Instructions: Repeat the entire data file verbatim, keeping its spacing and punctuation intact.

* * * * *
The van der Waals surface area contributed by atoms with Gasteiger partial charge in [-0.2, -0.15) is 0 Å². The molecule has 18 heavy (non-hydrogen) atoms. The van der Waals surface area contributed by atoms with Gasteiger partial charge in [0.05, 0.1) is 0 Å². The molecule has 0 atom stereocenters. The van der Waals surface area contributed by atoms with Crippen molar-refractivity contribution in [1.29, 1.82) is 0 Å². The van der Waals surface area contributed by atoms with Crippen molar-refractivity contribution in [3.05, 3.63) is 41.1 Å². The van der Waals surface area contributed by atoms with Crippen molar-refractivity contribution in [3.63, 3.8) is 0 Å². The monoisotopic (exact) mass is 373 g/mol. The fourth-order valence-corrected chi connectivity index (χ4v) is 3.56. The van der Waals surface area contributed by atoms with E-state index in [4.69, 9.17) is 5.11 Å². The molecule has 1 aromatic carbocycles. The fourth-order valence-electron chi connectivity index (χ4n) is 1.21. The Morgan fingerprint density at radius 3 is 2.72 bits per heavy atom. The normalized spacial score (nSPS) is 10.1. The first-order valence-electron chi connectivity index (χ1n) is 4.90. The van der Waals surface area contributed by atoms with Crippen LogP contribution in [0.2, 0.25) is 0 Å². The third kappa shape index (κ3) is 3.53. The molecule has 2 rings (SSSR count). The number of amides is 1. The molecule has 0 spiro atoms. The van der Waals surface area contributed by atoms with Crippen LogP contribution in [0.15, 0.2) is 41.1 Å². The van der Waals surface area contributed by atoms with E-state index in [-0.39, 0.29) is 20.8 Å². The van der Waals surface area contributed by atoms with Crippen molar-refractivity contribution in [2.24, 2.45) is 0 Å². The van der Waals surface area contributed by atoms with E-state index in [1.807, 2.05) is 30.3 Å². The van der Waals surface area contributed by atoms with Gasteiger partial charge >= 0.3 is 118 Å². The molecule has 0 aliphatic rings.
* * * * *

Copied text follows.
The van der Waals surface area contributed by atoms with Gasteiger partial charge in [-0.2, -0.15) is 0 Å². The molecule has 18 heavy (non-hydrogen) atoms. The van der Waals surface area contributed by atoms with Gasteiger partial charge in [0.05, 0.1) is 0 Å². The molecule has 0 atom stereocenters. The van der Waals surface area contributed by atoms with Crippen molar-refractivity contribution in [1.29, 1.82) is 0 Å². The van der Waals surface area contributed by atoms with Crippen molar-refractivity contribution in [3.05, 3.63) is 41.1 Å². The van der Waals surface area contributed by atoms with Crippen molar-refractivity contribution in [3.63, 3.8) is 0 Å². The monoisotopic (exact) mass is 373 g/mol. The fourth-order valence-corrected chi connectivity index (χ4v) is 3.56. The van der Waals surface area contributed by atoms with E-state index in [4.69, 9.17) is 5.11 Å². The molecule has 1 aromatic carbocycles. The fourth-order valence-electron chi connectivity index (χ4n) is 1.21. The Morgan fingerprint density at radius 3 is 2.72 bits per heavy atom. The normalized spacial score (nSPS) is 10.1. The first-order valence-electron chi connectivity index (χ1n) is 4.90. The van der Waals surface area contributed by atoms with Crippen LogP contribution in [0.2, 0.25) is 0 Å². The third kappa shape index (κ3) is 3.53. The molecule has 2 rings (SSSR count). The number of amides is 1. The molecule has 0 spiro atoms. The van der Waals surface area contributed by atoms with Crippen LogP contribution in [0.15, 0.2) is 41.1 Å². The van der Waals surface area contributed by atoms with E-state index in [-0.39, 0.29) is 20.8 Å². The van der Waals surface area contributed by atoms with Crippen molar-refractivity contribution in [2.24, 2.45) is 0 Å². The van der Waals surface area contributed by atoms with E-state index in [1.807, 2.05) is 30.3 Å². The van der Waals surface area contributed by atoms with Gasteiger partial charge >= 0.3 is 118 Å². The molecule has 0 aliphatic rings.